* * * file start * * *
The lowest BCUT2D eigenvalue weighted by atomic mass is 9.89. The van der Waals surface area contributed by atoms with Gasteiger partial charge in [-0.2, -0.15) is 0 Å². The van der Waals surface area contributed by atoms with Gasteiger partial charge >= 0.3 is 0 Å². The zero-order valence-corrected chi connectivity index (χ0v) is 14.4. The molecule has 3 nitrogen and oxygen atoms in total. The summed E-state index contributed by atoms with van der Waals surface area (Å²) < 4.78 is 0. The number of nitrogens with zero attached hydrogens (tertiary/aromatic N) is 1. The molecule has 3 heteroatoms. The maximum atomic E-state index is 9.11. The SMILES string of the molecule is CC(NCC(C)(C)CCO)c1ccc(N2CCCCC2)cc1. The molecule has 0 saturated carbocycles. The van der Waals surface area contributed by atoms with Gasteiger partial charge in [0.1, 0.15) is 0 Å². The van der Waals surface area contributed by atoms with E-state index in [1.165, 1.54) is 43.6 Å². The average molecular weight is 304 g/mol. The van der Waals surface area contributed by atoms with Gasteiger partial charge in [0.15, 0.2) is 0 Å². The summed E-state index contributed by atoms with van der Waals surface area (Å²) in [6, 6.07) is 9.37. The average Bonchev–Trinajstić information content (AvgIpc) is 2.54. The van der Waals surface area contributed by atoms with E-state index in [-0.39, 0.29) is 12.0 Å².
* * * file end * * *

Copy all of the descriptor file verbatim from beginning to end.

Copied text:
The lowest BCUT2D eigenvalue weighted by atomic mass is 9.89. The van der Waals surface area contributed by atoms with Gasteiger partial charge in [-0.2, -0.15) is 0 Å². The van der Waals surface area contributed by atoms with Gasteiger partial charge >= 0.3 is 0 Å². The zero-order valence-corrected chi connectivity index (χ0v) is 14.4. The molecule has 3 nitrogen and oxygen atoms in total. The summed E-state index contributed by atoms with van der Waals surface area (Å²) < 4.78 is 0. The number of nitrogens with zero attached hydrogens (tertiary/aromatic N) is 1. The molecule has 3 heteroatoms. The maximum atomic E-state index is 9.11. The SMILES string of the molecule is CC(NCC(C)(C)CCO)c1ccc(N2CCCCC2)cc1. The molecule has 0 saturated carbocycles. The van der Waals surface area contributed by atoms with Gasteiger partial charge in [0.1, 0.15) is 0 Å². The van der Waals surface area contributed by atoms with E-state index in [1.165, 1.54) is 43.6 Å². The average molecular weight is 304 g/mol. The van der Waals surface area contributed by atoms with Gasteiger partial charge in [0.15, 0.2) is 0 Å². The summed E-state index contributed by atoms with van der Waals surface area (Å²) in [6, 6.07) is 9.37. The average Bonchev–Trinajstić information content (AvgIpc) is 2.54. The van der Waals surface area contributed by atoms with E-state index in [-0.39, 0.29) is 12.0 Å².